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Parents pledge to fight Norfolk care cuts which would hit people with disabilities

PUBLISHED: 11:57 17 January 2019 | UPDATED: 12:01 17 January 2019

Nick Taylor (centre) is among those opposing controversial changes to social care charges outside County Hall. Picture: Archant

Nick Taylor (centre) is among those opposing controversial changes to social care charges outside County Hall. Picture: Archant

Archant

Parents of people with disabilities, who stand to lose money because of county council cuts, have pledged to continue their fight against the proposals.

Norfolk County Council’s adult social care committee agreed this week to put forward changes to its charging policy for adult social care for inclusion in the authority’s budget.

Their proposal, which would save County Hall £4m, would change the ‘minimum income guarantee’used by the council to assess how much people aged 18 to 64 pay for care.

At the moment, the council uses a rate of £189 a week for everyone, but wants to change that to £123.45 for those aged 18 to 24 and £151.45 a week for those aged 25 to 64.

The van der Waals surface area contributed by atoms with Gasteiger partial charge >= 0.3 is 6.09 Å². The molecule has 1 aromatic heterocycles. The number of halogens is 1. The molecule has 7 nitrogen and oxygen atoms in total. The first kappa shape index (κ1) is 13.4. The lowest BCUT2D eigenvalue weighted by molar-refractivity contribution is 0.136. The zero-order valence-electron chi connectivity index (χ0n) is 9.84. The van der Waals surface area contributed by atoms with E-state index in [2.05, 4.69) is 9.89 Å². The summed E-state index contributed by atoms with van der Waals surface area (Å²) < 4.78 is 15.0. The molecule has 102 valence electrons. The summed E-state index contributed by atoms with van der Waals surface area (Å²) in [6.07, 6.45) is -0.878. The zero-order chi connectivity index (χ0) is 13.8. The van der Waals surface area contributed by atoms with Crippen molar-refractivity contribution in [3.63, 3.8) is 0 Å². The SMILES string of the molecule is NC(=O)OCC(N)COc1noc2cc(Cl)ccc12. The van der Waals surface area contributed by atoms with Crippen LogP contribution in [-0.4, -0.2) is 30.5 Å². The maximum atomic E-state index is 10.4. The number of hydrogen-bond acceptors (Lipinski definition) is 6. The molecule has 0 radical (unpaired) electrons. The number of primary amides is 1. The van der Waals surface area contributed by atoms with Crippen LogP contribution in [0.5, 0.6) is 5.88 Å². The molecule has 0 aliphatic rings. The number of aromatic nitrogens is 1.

Nick Taylor, of Mill Street in Buxton, says it means his son, who has Down’s syndrome, will recieve almost £70 a week less - money which could be used for the likes of clothing and transport.

Mr Taylor is urging people to sign a petition against the cuts, for people to email county councillors expressing their concerns, to contact MPs and to join two protests at County Hall meetings where the issues will be discussed.

He said: “This is a great concern. We feel that the council should not apply across the board cuts to spending, but target the areas that are less sensitive and will not have drastic effects on the most vulnerable in the county.

“We hope to bring any influence we have to bear on all our councillors across the whole county to try to make them fully understand the consequences of their choices for the disabled and their families.”

The proposed changes will also see a benefit - the enhanced element of personal independence payments (PIP) - taken into account when assessing care, leading to around 1,000 people having to pay more for care and 1,400 paying for it for the first time.

Bill Borrett, chairman of the adult social care committee, said the decision brought the council into line with neighbouring local authorities which had taken similar action.

He said: “We do not have unlimited finances and we have a duty to provide the best services we can for the money we have.”

The issues will be discussed by the council’s policy and resources committee at 10am on Monday, January 28 and by full council at 10am on Monday, February 11.

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